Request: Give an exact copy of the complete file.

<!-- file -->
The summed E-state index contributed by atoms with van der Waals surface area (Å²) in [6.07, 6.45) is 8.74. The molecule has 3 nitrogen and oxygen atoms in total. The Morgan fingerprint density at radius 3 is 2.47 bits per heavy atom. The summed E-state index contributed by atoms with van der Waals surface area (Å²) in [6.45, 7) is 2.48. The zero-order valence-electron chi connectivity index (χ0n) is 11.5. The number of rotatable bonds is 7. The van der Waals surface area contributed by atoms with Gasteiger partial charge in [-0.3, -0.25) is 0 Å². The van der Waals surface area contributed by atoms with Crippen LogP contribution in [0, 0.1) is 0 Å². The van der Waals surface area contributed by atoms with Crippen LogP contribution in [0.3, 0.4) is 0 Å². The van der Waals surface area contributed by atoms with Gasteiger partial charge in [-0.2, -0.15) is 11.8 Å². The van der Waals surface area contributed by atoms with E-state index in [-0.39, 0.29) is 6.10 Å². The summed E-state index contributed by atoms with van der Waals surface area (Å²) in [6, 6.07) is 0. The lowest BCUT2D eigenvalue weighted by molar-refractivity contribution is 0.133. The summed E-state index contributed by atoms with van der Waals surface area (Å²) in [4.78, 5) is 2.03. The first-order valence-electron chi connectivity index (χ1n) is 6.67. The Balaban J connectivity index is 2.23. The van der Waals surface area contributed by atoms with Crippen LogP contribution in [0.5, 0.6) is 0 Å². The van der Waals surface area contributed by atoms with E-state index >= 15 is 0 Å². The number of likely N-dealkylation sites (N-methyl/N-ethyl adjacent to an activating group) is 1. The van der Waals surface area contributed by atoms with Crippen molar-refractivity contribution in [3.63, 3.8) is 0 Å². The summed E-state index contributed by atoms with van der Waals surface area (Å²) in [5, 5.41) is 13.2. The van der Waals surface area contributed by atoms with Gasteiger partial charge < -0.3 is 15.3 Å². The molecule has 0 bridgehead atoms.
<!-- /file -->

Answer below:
The summed E-state index contributed by atoms with van der Waals surface area (Å²) in [6.07, 6.45) is 8.74. The molecule has 3 nitrogen and oxygen atoms in total. The Morgan fingerprint density at radius 3 is 2.47 bits per heavy atom. The summed E-state index contributed by atoms with van der Waals surface area (Å²) in [6.45, 7) is 2.48. The zero-order valence-electron chi connectivity index (χ0n) is 11.5. The number of rotatable bonds is 7. The van der Waals surface area contributed by atoms with Gasteiger partial charge in [-0.3, -0.25) is 0 Å². The van der Waals surface area contributed by atoms with Crippen LogP contribution in [0, 0.1) is 0 Å². The van der Waals surface area contributed by atoms with Crippen LogP contribution in [0.3, 0.4) is 0 Å². The van der Waals surface area contributed by atoms with Gasteiger partial charge in [-0.2, -0.15) is 11.8 Å². The van der Waals surface area contributed by atoms with E-state index in [-0.39, 0.29) is 6.10 Å². The summed E-state index contributed by atoms with van der Waals surface area (Å²) in [6, 6.07) is 0. The lowest BCUT2D eigenvalue weighted by molar-refractivity contribution is 0.133. The summed E-state index contributed by atoms with van der Waals surface area (Å²) in [4.78, 5) is 2.03. The first-order valence-electron chi connectivity index (χ1n) is 6.67. The Balaban J connectivity index is 2.23. The van der Waals surface area contributed by atoms with Crippen LogP contribution in [0.5, 0.6) is 0 Å². The van der Waals surface area contributed by atoms with E-state index >= 15 is 0 Å². The number of likely N-dealkylation sites (N-methyl/N-ethyl adjacent to an activating group) is 1. The van der Waals surface area contributed by atoms with Crippen molar-refractivity contribution in [3.63, 3.8) is 0 Å². The summed E-state index contributed by atoms with van der Waals surface area (Å²) in [5, 5.41) is 13.2. The van der Waals surface area contributed by atoms with Gasteiger partial charge < -0.3 is 15.3 Å². The molecule has 0 bridgehead atoms.